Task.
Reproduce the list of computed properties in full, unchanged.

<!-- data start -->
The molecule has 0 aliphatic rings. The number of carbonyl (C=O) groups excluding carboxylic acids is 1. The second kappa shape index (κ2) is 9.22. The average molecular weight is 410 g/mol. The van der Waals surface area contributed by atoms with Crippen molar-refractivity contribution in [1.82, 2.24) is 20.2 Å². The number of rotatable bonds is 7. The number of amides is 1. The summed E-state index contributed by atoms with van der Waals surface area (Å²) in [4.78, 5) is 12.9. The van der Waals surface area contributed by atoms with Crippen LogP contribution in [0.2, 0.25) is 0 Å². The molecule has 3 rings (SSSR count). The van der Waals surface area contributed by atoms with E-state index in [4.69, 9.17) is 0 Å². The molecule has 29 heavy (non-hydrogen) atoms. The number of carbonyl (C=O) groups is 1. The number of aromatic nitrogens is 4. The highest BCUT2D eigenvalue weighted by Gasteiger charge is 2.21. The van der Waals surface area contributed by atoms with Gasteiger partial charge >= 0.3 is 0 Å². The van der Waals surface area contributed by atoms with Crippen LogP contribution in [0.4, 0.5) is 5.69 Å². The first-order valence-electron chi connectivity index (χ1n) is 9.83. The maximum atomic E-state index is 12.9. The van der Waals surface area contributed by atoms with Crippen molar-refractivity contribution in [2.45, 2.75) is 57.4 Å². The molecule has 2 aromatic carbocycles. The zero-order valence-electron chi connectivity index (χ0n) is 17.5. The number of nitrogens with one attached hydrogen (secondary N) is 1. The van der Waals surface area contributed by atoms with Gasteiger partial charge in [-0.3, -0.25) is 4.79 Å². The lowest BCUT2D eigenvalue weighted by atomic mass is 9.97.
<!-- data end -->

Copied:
The molecule has 0 aliphatic rings. The number of carbonyl (C=O) groups excluding carboxylic acids is 1. The second kappa shape index (κ2) is 9.22. The average molecular weight is 410 g/mol. The van der Waals surface area contributed by atoms with Crippen molar-refractivity contribution in [1.82, 2.24) is 20.2 Å². The number of rotatable bonds is 7. The number of amides is 1. The summed E-state index contributed by atoms with van der Waals surface area (Å²) in [4.78, 5) is 12.9. The van der Waals surface area contributed by atoms with Crippen LogP contribution in [0.2, 0.25) is 0 Å². The molecule has 3 rings (SSSR count). The van der Waals surface area contributed by atoms with E-state index in [4.69, 9.17) is 0 Å². The molecule has 29 heavy (non-hydrogen) atoms. The number of carbonyl (C=O) groups is 1. The number of aromatic nitrogens is 4. The highest BCUT2D eigenvalue weighted by Gasteiger charge is 2.21. The van der Waals surface area contributed by atoms with Gasteiger partial charge >= 0.3 is 0 Å². The van der Waals surface area contributed by atoms with Crippen LogP contribution in [0.4, 0.5) is 5.69 Å². The first-order valence-electron chi connectivity index (χ1n) is 9.83. The maximum atomic E-state index is 12.9. The van der Waals surface area contributed by atoms with Crippen molar-refractivity contribution in [2.45, 2.75) is 57.4 Å². The molecule has 2 aromatic carbocycles. The zero-order valence-electron chi connectivity index (χ0n) is 17.5. The number of nitrogens with one attached hydrogen (secondary N) is 1. The van der Waals surface area contributed by atoms with Gasteiger partial charge in [-0.3, -0.25) is 4.79 Å². The lowest BCUT2D eigenvalue weighted by atomic mass is 9.97.